The origins of the pomegranate Punica granatum L. The pomegranate (Punica granatum L.) has been cultivated since antiquity. It is one of the biblical crops, together with grapes, olives and dates. According to Nikolai Vavilov, the pomegranate evolved in the 4th Centre of Origin, the Middle East (Asia Minor, Transcaucasia, Iran and the highlands of Turkmenistan).
Its systematic classification is as follows:
Specie: P. granatum.
The pomegranate (Punica granatum L.) is a small deciduous tree that grows to a maximum of 8 metres high in the wild. It is a very valuable fruit tree in many regions of the world, especially those which are arid and semiarid, since it is capable of adapting to different areas where other, currently more widely grown fruit trees would not yield a profitable crop (Melgarejo and Salazar, 2003).
In order to move forwards towards the future, we often need to look first at our past. A clear example of this is one of the first crops to be domesticated by humans, the pomegranate. The presence of this fruit in Spanish culture and history is so ubiquitous that it even appears in coats of arms such as that of the Kingdom of Granada during the time of the Catholic Kings.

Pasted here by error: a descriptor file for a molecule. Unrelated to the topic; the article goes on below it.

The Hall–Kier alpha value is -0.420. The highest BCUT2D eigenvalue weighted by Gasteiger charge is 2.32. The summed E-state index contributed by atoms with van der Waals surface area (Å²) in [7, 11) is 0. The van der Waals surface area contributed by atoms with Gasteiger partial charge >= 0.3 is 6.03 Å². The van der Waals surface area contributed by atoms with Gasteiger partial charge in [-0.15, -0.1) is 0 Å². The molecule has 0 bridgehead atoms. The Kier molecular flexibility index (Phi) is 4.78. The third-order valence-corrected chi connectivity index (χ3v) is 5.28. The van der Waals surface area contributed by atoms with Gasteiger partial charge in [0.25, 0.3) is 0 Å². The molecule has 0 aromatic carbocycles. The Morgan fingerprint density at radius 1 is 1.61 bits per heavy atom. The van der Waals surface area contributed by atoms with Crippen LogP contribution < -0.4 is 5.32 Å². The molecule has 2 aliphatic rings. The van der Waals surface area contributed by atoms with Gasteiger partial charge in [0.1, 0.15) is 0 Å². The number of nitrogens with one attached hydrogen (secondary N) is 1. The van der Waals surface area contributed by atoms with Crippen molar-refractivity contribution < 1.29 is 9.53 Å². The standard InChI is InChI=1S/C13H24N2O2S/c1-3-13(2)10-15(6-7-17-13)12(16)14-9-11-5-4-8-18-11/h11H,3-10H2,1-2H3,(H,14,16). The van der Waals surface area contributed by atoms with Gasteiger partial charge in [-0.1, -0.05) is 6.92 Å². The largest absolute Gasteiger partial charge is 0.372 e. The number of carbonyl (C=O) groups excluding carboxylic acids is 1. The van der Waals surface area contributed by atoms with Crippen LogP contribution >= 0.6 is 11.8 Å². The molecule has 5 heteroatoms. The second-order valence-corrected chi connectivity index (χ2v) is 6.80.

Another example highlighting the relationship between the pomegranate, Spain and research is the emblem of the Spanish National Research Council (CSIC), which incorporates a pomegranate tree.
The aim of the present document is to highlight the importance of this crop in Spain, which is due both to the high volume of production and the benefits for human nutrition provided by this fruit and its derived products.
The Economic Importance of the pomegranate
The pomegranate is currently cultivated in a variety of countries, including Spain, the United States, Iran, Turkey, India, Israel, China and countries along the north coast of Africa, among others. Spain ranks as the largest producer in Europe, with an annual production of 22,311 tons (Spanish Ministry of the Environment and Rural and Marine Affairs, 2010).
Production is centred in Valencia, Andalusia and Murcia, although 90% of this is in the province of Alicante. In turn, production in Alicante is mainly concentrated in three municipalities, Elche, Albatera and Crevillente, in order of importance. This high level of concentration clearly indicates the enormous socio-economic importance of the pomegranate for these three municipalities and their surroundings.